Each year at the Easter Vigil, we recall the pathway of salvation history through a series of seven Old Testament readings. The third reading is from Exodus and recounts the dramatic passage of the Israelites through the Red Sea into safety on the other side. One year, the reader for that reading gave a particularly dramatic interpretation of the words. I was enthralled as it helped me immerse myself in the story without needing to read along. This brought to mind how these stories were passed along from generation to generation until scrolls and later books became more commonplace. People couldn’t often read for themselves, so they relied on the storyteller or reader to learn these lessons and stories of the past.
This came to mind once again just these past two weeks.
I am currently on a road trip across America – eventually crossing 13 states and driving over 5000 miles. My mom drove the southern route to California with me and now my dad has so far driven with me up to Oregon and eastward. On both legs, I have learned more about my family than in any one sitting before. Throughout the Southwest, my mom shared of camping and road trips with her parents and other stories of her childhood that came to mind. I learned more about my parents’ love story and many tidbits of my grandfather and other family members I was unable to meet.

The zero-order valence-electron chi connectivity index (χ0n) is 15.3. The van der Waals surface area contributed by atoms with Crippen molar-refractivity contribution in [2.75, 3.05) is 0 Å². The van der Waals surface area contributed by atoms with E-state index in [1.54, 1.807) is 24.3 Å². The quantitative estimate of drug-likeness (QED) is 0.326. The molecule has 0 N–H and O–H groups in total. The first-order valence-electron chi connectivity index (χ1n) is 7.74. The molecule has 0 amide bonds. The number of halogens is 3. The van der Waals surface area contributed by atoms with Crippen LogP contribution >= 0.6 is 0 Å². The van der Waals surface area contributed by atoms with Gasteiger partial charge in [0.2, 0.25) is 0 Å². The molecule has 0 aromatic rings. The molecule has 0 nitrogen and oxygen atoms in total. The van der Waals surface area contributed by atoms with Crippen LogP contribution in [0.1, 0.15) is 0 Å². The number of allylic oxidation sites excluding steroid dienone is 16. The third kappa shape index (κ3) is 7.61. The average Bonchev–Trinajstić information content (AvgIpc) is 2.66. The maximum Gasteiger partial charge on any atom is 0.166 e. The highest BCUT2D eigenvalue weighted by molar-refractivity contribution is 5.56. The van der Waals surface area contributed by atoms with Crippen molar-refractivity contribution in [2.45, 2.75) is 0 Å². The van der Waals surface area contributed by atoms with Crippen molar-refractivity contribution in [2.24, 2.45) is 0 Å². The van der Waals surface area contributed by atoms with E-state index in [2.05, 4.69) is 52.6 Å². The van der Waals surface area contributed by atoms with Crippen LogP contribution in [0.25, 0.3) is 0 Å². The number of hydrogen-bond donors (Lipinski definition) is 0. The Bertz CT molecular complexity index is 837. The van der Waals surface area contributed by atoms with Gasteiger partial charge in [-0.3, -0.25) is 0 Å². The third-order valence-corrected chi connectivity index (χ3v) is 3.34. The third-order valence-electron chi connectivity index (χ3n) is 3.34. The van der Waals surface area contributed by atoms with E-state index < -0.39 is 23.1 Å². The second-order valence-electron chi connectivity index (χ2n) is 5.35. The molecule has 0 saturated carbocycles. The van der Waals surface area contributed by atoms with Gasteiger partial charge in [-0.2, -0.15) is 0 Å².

The time with my dad has likewise been enlightening. Tales of his family that remind me of things my brother does, and adventures that were only possible when growing up on a Midwest farm in the first half of the last century.
I am growing more connected to my family and our history through this trip. We’ve stayed with cousins I haven’t seen in over 20 years, and I got to hear my 82-year-old dad and his 84-year-old brother tease each other and playfully argue like they were kids again. Mostly over who was at fault when they both got in trouble as kids, but still a good time.
And it reminded me of the tales the Israelites must have told around their campfires in the evenings, or as they were wandering the desert for 40 years. And the stories of our faith that are still passed on today. Stories that tell of who we are and where we’ve come from. And stories that hopefully point us towards our ultimate destination of Heaven.
While we will not be driving for 40 years (14 days is plenty) and it is not a religious pilgrimage (though I do enjoy going to Mass in new-to-me churches), my current trip parallels what I have experienced on pilgrimages before. Walking in the places where saints walked and hearing their stories in the spots they occurred bring their lives into clearer focus and deeper understanding. Just as hearing tales from my parents’ pasts flush out their lives for me and bring me closer to them, so, too, does “traveling” with the Saints on pilgrimage.